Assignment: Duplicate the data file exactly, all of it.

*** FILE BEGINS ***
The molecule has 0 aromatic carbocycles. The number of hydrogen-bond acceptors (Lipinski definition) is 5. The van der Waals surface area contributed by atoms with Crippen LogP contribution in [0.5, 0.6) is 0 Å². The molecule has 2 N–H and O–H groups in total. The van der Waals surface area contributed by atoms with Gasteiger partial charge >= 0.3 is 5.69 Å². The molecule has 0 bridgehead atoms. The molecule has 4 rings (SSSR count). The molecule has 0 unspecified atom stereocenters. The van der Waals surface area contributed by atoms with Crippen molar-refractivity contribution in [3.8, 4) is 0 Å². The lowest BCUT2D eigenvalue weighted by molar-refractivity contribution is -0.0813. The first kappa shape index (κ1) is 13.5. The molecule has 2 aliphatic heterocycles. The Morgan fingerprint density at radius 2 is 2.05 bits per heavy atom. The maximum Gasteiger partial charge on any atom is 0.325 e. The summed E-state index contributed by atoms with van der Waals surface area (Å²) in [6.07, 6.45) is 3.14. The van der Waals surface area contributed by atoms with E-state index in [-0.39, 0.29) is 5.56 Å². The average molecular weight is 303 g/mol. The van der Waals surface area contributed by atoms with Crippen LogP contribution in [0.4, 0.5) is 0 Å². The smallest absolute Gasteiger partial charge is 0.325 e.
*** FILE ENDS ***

The molecule has 0 aromatic carbocycles. The number of hydrogen-bond acceptors (Lipinski definition) is 5. The van der Waals surface area contributed by atoms with Crippen LogP contribution in [0.5, 0.6) is 0 Å². The molecule has 2 N–H and O–H groups in total. The van der Waals surface area contributed by atoms with Gasteiger partial charge >= 0.3 is 5.69 Å². The molecule has 0 bridgehead atoms. The molecule has 4 rings (SSSR count). The molecule has 0 unspecified atom stereocenters. The van der Waals surface area contributed by atoms with Crippen molar-refractivity contribution in [3.8, 4) is 0 Å². The lowest BCUT2D eigenvalue weighted by molar-refractivity contribution is -0.0813. The first kappa shape index (κ1) is 13.5. The molecule has 2 aliphatic heterocycles. The Morgan fingerprint density at radius 2 is 2.05 bits per heavy atom. The maximum Gasteiger partial charge on any atom is 0.325 e. The summed E-state index contributed by atoms with van der Waals surface area (Å²) in [6.07, 6.45) is 3.14. The van der Waals surface area contributed by atoms with E-state index in [-0.39, 0.29) is 5.56 Å². The average molecular weight is 303 g/mol. The van der Waals surface area contributed by atoms with Crippen LogP contribution in [0.4, 0.5) is 0 Å². The smallest absolute Gasteiger partial charge is 0.325 e.